To continue growing, a business not only needs to make up for every customer lost, but needs to keep finding new customers. So, they would in fact save money by increasing or at least maintaining their CRR.
CRR also provides an indication of how loyal a company’s customers are, which in turn reveals how good their customer service is. By tracking CRR, we can explore ways to improve these areas of the business.
Ideally, as a business, you would like your CRR to reach 100%, which means that you never lose a single customer. That’s highly improbable. A realistic goal is 90% or at the very least 85%, however this will vary from business to business and from sector to sector. Regardless of your business type, business size or sector, it is important to track your own rate and try and improve upon it every month.
Customer Retention Program
How do you create a customer retention strategy that not only retains your current customers but keeps them engaged and happy? Some of the biggest brands (Apple, Amazon, Google, etc) have created and implemented successful customer retention programs to achieve this.
A customer retention program is a business strategy that aims to retain as many customers as possible and improves customer relationships. From emphasizing convenience to providing education to creating a more personalized experience, these programs have very important features that any customer success team can begin to take and test right away.
As we might expect, there are many ways to and examples of how to retain customers. Providing exceptional, personalized service is of course at the top of the list, but we have taken and distilled what we consider to be the most important aspects of a customer retention program in the customer service sector.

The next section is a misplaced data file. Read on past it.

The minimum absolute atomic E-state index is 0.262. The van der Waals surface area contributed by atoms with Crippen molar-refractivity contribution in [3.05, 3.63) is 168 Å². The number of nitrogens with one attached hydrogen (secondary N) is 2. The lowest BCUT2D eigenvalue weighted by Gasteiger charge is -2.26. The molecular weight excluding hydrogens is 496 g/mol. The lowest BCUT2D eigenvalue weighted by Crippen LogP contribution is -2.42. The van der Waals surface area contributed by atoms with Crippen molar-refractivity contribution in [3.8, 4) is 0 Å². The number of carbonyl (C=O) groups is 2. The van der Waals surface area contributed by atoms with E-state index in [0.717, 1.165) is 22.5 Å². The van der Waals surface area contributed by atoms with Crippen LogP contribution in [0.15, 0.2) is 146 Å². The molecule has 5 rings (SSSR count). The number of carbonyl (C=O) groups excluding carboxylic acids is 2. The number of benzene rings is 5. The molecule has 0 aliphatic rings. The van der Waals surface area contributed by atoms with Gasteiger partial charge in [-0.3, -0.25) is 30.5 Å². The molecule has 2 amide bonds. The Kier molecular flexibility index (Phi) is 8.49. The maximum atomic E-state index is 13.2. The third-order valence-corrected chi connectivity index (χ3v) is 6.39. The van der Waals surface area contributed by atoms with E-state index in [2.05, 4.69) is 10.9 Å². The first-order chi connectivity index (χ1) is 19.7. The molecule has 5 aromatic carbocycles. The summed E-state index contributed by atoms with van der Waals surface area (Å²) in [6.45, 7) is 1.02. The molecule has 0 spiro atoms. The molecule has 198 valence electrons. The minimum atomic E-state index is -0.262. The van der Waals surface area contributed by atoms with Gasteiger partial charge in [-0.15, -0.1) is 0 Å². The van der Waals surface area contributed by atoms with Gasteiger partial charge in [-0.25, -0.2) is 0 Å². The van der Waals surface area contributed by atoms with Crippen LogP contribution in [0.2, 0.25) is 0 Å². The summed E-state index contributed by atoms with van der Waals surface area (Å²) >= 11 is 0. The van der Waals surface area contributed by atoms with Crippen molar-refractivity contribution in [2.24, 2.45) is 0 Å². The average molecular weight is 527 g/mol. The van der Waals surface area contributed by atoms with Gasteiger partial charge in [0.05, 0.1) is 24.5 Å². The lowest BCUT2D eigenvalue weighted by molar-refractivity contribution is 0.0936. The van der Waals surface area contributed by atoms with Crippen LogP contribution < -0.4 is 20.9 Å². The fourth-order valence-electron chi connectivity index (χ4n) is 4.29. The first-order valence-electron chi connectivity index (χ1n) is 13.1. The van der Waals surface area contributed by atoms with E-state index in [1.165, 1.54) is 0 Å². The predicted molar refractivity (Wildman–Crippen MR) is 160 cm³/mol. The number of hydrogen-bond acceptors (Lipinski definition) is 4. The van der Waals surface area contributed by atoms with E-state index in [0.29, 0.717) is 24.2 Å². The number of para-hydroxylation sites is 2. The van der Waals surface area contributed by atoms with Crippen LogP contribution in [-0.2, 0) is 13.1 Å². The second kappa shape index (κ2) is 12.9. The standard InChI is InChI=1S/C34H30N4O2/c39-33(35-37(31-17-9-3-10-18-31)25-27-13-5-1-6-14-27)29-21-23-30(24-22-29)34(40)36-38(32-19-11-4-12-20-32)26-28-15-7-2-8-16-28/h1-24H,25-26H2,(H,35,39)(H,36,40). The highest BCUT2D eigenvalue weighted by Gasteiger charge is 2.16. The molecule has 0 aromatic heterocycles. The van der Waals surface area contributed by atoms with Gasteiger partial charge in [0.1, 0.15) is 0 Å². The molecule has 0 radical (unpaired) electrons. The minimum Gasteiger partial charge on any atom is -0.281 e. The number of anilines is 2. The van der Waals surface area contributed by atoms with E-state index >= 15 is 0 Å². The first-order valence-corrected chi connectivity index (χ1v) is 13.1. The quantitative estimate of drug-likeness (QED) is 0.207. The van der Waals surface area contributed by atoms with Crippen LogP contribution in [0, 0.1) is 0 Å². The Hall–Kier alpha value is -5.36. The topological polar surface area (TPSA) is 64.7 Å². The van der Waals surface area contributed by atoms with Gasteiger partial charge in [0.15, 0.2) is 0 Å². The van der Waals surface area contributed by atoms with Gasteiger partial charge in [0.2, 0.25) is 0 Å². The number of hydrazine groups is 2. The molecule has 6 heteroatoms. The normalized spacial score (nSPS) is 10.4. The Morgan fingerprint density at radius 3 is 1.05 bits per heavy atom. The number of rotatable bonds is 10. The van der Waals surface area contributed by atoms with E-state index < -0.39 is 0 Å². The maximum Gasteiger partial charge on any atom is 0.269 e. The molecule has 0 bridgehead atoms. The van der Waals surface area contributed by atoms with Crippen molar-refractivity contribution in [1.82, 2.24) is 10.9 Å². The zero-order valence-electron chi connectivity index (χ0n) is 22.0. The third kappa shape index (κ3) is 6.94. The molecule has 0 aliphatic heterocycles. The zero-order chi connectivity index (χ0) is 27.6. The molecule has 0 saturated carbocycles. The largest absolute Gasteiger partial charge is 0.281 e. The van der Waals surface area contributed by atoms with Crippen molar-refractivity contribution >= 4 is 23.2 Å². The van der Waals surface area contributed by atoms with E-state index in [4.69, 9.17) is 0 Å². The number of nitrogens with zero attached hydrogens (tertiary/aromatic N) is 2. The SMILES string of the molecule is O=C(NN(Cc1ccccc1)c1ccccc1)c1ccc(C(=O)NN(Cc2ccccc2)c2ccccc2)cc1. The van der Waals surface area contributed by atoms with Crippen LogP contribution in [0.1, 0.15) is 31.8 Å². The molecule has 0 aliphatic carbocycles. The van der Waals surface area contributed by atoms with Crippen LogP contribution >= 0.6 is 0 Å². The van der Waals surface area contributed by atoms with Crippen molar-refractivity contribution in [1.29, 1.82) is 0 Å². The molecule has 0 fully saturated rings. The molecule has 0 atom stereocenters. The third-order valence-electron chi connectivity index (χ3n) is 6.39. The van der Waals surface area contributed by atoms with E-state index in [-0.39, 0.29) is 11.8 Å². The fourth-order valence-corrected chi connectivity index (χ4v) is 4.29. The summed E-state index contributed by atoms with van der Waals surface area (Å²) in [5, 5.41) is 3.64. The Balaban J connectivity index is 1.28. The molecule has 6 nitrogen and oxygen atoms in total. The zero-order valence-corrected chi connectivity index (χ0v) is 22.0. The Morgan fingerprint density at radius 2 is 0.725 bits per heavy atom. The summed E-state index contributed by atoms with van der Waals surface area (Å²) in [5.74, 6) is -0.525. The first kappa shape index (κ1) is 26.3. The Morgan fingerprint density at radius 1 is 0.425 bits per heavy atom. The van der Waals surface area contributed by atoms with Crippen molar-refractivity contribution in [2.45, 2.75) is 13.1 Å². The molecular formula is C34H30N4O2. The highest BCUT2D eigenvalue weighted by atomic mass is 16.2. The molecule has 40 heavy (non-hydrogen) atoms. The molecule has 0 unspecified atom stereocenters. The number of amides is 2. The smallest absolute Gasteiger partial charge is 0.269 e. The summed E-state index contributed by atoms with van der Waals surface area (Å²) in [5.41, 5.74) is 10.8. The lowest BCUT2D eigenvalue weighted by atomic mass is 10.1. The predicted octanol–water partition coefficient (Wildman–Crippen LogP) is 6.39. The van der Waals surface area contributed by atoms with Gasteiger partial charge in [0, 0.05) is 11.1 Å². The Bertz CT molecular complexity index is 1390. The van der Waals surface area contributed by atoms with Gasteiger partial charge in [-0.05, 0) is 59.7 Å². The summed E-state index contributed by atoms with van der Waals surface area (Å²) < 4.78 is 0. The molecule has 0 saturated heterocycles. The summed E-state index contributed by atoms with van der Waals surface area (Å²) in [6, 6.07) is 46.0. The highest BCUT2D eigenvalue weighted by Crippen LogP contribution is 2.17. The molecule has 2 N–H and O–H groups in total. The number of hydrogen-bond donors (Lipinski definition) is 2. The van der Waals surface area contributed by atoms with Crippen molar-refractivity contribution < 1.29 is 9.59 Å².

1. Exceptional, Personalized Service
This may seem obvious but many customers place as much value on the quality of our service – friendliness, comfort, and familiarity – as they do on the quality of a product. Remember that 70% of buying experiences are based on how the customer feels they are being treated. Make your business a friendly and accommodating partner in your customers’ eyes. Recognize loyal customers by name. Show appreciation with personalized gifts, coupons, special offers, sneak previews or thank you notes. Invite them to special events or ask for feedback to let them know that you value their opinions.
“Customer service represents the heart of a brand in the hearts of its customers“
– Kate Nasser
First and foremost, in this digital age it is of paramount importance to make web assets and social media channels consistent, so customers can connect and get the help they need across a variety of channels.
- Email Communication: When a customer shares their email address with you, they know they are opting into staying in touch with your company. It’s a strong sign that they already feel positive towards your brand. This is your cue to build the relationship! You will keep them on board over a longer period by being a regular presence in their inbox. Not only that, email marketing is a relatively low-cost way to nurture and improve customer retention. This doesn’t mean only sending out generic marketing announcements. For best results, use your CRM data to personalize emails to loyal customers and celebrate their relationship with your brand. Try a birthday discount code, or a message that lets them know they’ve been shopping with you for a year (or more) and make sure to repeatedly thank them for their business.
- Frequent communication is key as it keeps you fresh in a customer’s mind and lets you pass along important information. Alert your customers to promotions, rewards programs, product updates and any other content you think they’ll find interesting and relevant.